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Home  >  Know Alaska  >  Alaska History  >  Lands
Dividing up Alaska's Vast Land

Vast. Humongous. Gigantic. Huge. Enormous. Immense. Massive. Colossal. Gargantuan. Alaska.

Lots of words and they all mean the same thing: BIG!! Alaska holds more than 375 million acres. If you gave each Alaskan an equal share of the land, each person would get 531 acres. That would be like having 487 football fields all to yourself.

So who owns all that land?

  • 60% or 222 million acres belongs to the U.S. government
  • 28% or105 million acres belongs to the State of Alaska
  • 12% or 44 million acres belongs to Alaska's Native Peoples
  • 1% or 4 million acres is owned by individuals

How did it get divided that way?

Before Alaska became a state, nearly all of the land belonged to the federal government. When Alaska became a state, it was allowed to pick out up to 104 million acres. These lands would help the new state build an economy. The state already had about 1.2 million acres it had been using for schools and universities before statehood.

Alaska Natives Stand Up for Their Right to Their Land:

Alaska Natives had long felt that they deserved to own the land they had lived on long before the Russians or the Americans showed up. They watched as the state started picking the land it wanted after it became a state. Then oil was found on the North Slope. Oil companies began to push to build a pipeline. Alaska Natives began to worry: What will happen to the land we've lived on and used to hunt and fish?

All the Native groups joined together to stand up for their right to own the land they had used for centuries. They made their claim to the federal government. The government agreed. The question of who owned the land had to be solved. Nothing could happen until the Native land claims were worked out. The state could not pick out any more land and no work could begin on an oil pipeline. In 1971, everyone agreed on a plan. It was called the Alaska Native Claims Settlement Act or ANCSA. It gave Alaska Natives 44 million acres and a one-time payment of $1 billion to settle the claim. The land and the money were divided among 13 regional corporations set up to act for each of the major Alaska Native groups. One key part of the agreement called for the federal government to set aside 80 million acres to protect them from development. That part of the agreement would take another nine years work out.

Federal Land:

Before the Alaska Native Claims Settlement Act (ANSCA), the nation had set aside about 40 million acres in parks and wildlife refuges. Other land had been set aside for Native use, for schools and colleges, and for the railroad. They also set aside 23 million acres for an oil reserve in the Arctic.

After ANCSA passed, Congress had more work. They had to decide what to do about the section that called for protecting 80 million acres. Like almost every other big decision about Alaska, it seemed each person had a view on what should be done. For some, it felt like the entire state would become a national park. For others, it was a once-in-a-lifetime chance to protect some of the most beautiful land in the nation for the future.

In 1980, after years of debate, President Jimmy Carter signed the Alaska National Interest Lands Conservation Act, or ANILCA, into law. It has been called the most important land conservation bill in the history of our nation. It protected more than 100 million acres of federal lands in Alaska. This one law doubled the size of the nations national park and refuge system. It created 10 new national parks and increased the size of three others.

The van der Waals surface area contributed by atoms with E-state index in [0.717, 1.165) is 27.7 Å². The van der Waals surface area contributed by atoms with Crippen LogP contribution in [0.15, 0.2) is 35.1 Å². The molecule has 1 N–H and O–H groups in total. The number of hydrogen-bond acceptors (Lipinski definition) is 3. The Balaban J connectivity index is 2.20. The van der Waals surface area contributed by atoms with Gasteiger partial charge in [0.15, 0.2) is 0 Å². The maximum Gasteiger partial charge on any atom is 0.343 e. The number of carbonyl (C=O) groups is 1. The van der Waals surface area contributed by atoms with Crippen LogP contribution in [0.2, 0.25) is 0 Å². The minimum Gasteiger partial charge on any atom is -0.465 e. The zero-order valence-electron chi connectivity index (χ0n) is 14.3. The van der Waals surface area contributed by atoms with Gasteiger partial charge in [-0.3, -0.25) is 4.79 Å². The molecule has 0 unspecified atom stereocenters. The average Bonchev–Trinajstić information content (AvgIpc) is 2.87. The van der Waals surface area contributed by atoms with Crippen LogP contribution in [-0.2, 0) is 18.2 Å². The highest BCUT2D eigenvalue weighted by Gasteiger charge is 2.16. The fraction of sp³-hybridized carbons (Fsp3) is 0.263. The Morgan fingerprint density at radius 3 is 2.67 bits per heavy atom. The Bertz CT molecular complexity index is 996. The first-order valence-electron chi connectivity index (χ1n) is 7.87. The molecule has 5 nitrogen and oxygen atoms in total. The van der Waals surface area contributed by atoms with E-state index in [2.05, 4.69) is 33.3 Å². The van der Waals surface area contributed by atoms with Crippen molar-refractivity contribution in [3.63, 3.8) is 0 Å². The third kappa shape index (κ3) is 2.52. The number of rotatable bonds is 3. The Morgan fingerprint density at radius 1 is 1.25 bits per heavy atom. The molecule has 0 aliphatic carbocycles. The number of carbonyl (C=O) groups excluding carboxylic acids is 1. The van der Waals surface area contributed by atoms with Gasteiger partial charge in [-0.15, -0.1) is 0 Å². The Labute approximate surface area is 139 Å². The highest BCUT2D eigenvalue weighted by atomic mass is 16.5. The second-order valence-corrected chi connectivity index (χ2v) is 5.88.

State Land:

Selecting all that land took a long time. In 2000, the state still had 14 million acres left to claim. It could pick from any lands that the federal government had not already set aside for other uses. Once the state picks the land, they create plans for how the land will be used. The state needed land to meet three basic needs:

  1. Settlement for roads, public buildings, and towns so the state could grow. Some of the settlement lands could be sold or granted to individuals.
  2. Resources, farm lands, forests, mining and oil and gas, fisheries, wildlife habitat. Lands with these resources were picked to help Alaska's economy.
  3. Recreation lands for wildlife, hiking, and camping were picked to give Alaskans and visitors a chance to enjoy Alaska's beauty. Just over 11 million acres are in state parks and forests.

To read more about the Alaska Native Claims Settlement Act:


Gallery of Images

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Alaska Northwest Books and the map is used with permission of Alaska Northwest Books, an imprint of Graphic Arts Books, P.O. Box 56118, Portland, Oregon 97238-6118

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Alaska Native Claims meeting

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Gates of the Arctic National Park was created in the 1980.

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Hiking on a glacier in Wrangell-St. Elias National Park, the nation’s largest park.

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Katmai National Monument was created in 1918. In 1980, more land was added to the monument and it became a park.

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Kennicott Mine in Wrangell-St. Elias National Park.

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Flightseeing tours of Denali National Park often land visitors on the Ruth Glacier.

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Tongass National Forest spans most of the Southeast Alaska Panhandle.

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